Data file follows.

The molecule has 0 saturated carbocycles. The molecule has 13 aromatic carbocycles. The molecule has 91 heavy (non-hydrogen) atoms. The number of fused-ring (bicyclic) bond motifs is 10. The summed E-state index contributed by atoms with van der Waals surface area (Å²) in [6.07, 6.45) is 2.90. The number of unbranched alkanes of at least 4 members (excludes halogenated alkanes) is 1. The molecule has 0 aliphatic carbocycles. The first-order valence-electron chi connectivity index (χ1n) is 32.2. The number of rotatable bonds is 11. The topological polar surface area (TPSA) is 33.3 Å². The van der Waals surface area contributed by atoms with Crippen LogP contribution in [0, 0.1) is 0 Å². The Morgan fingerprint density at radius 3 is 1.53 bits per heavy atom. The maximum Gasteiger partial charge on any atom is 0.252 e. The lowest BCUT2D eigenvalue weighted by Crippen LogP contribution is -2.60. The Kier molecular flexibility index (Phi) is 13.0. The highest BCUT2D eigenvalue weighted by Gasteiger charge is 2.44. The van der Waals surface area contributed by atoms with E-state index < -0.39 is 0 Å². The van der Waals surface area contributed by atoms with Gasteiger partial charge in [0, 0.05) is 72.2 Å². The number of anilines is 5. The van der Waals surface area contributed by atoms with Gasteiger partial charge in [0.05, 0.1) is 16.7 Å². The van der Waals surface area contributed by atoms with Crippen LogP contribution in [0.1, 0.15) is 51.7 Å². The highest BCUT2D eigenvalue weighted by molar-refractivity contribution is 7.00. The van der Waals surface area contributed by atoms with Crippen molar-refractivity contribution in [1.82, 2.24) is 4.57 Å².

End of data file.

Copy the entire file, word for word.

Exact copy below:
The molecule has 0 saturated carbocycles. The molecule has 13 aromatic carbocycles. The molecule has 91 heavy (non-hydrogen) atoms. The number of fused-ring (bicyclic) bond motifs is 10. The summed E-state index contributed by atoms with van der Waals surface area (Å²) in [6.07, 6.45) is 2.90. The number of unbranched alkanes of at least 4 members (excludes halogenated alkanes) is 1. The molecule has 0 aliphatic carbocycles. The first-order valence-electron chi connectivity index (χ1n) is 32.2. The number of rotatable bonds is 11. The topological polar surface area (TPSA) is 33.3 Å². The van der Waals surface area contributed by atoms with Crippen LogP contribution in [0, 0.1) is 0 Å². The Morgan fingerprint density at radius 3 is 1.53 bits per heavy atom. The maximum Gasteiger partial charge on any atom is 0.252 e. The lowest BCUT2D eigenvalue weighted by Crippen LogP contribution is -2.60. The Kier molecular flexibility index (Phi) is 13.0. The highest BCUT2D eigenvalue weighted by Gasteiger charge is 2.44. The van der Waals surface area contributed by atoms with E-state index < -0.39 is 0 Å². The van der Waals surface area contributed by atoms with Gasteiger partial charge in [0, 0.05) is 72.2 Å². The number of anilines is 5. The van der Waals surface area contributed by atoms with Gasteiger partial charge in [0.05, 0.1) is 16.7 Å². The van der Waals surface area contributed by atoms with Crippen LogP contribution in [0.1, 0.15) is 51.7 Å². The highest BCUT2D eigenvalue weighted by molar-refractivity contribution is 7.00. The van der Waals surface area contributed by atoms with Crippen molar-refractivity contribution in [1.82, 2.24) is 4.57 Å².